Stop and Frisk

NYC Attorney: No "Racial Motivation Whatsoever" in Stop-and-Frisk

Trial is winding down


The federal civil rights challenge to the contentious New York Police Department tactic of stop, question and frisk is winding down after more than nine weeks of testimony from men who say they were wrongly stopped because of their race and police officials who believe the nation's largest force operates with integrity.

City attorney Heidi Grossman said during summations Monday that there is "no indication of racial motivation whatsoever" in the practice.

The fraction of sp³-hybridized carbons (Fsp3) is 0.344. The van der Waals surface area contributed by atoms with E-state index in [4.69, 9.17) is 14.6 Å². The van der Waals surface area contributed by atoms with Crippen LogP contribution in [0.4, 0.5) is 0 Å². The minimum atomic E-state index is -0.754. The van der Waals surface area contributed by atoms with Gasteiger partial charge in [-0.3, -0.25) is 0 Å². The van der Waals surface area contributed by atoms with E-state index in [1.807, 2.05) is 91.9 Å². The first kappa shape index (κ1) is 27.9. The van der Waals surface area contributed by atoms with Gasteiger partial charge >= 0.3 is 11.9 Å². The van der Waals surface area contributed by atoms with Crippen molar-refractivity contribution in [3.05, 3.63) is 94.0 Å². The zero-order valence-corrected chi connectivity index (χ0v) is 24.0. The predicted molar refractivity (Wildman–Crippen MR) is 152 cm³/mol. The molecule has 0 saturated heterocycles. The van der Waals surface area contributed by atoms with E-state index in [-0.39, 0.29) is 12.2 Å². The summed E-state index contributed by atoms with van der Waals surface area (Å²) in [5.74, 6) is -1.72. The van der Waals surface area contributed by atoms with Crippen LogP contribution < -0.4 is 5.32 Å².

U.S. District Court Judge Shira Scheindlin must eventually examine more than 7,000 pages of trial record and may order major changes to the policy, reforms that could have a nationwide impact on how police departments operate.

More than 5 million stops have been made in New York in the past decade, mostly of black and Hispanic men. Police must have reasonable suspicion to stop someone, a standard lower than probable cause needed to justify an arrest. Only about 10 percent result in arrests.